Seasonal brain size changes in the common shrew
Abstract For our German-Polish collaborative project, we search for an PhD student interested in the interface between evolution, energetics, neurobiology, and behavior. In our project we investigate the "Dehnel Phenomenon" in the common shrew Sorex aranaeus. These high-metabolic animals, who are active year-round and almost constantly have to search for food, shrink 20-30% in winter and then regain their size and weight in spring. This includes the braincase and the brain itself. The shrinkage is not due to fat or water loss, and not explained by cell death and neurogenesis either. Shrinkage and re-growth in spring is also found in most of the other organs and bone matter.
The scope of the project is kept deliberately broad here, as we would welcome a potential students’ input regarding the focus of her/his project. This is a joint project with Moritz Hertel, MPIO Seewiesen, and Jan Taylor, University of Bialystok.
We want to explore this phenomenon from various angles possibly including the following:
- Histology: What actually changes in the brain (which regions are most affected and what happens on a cellular-level), and what can we learn from this about the conditions inducing the size change and the underlying evolutionary pressures?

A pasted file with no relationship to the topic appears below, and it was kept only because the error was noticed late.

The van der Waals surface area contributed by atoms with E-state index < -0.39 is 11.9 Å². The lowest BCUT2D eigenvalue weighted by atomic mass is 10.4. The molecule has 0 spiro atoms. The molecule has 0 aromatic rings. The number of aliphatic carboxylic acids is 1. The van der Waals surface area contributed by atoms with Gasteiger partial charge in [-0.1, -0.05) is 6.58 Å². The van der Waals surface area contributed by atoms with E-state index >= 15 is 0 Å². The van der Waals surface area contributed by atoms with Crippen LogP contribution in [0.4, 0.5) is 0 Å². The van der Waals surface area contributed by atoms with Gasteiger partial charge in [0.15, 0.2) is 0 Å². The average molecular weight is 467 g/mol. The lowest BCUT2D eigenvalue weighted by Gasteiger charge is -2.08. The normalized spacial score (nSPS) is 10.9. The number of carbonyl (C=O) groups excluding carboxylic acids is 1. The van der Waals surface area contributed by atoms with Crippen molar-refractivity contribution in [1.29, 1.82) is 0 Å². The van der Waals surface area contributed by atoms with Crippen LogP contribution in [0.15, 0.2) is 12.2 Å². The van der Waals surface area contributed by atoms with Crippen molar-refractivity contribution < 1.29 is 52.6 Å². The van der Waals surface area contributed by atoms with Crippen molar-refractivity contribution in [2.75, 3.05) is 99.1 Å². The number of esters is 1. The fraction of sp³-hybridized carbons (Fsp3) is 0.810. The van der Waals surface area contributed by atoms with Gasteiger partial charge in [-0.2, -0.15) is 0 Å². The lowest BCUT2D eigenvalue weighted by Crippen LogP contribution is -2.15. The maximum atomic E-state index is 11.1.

- Experiments: Can we induce the phenomenon in captive animals to learn more about the triggers?
- Behavioral observations: What are the consequences for the animals in standard lab experiments and in the field?
- Metabolism: The most obvious reason are metabolic constraints, but then why do the animals shrink in winter (contradicting the Bergmann's rule) and what behavioral changes are observed as reason or consequence of this?
- Comparative approach: by comparing populations in Poland and Germany we can infer the role of climate, day length, etc. on the phenomenon.
Keywords Dehnel's phenomenon, neurobiology, ecology, metabolism
Main advisor Dina Dechmann, MPIO Radolfzell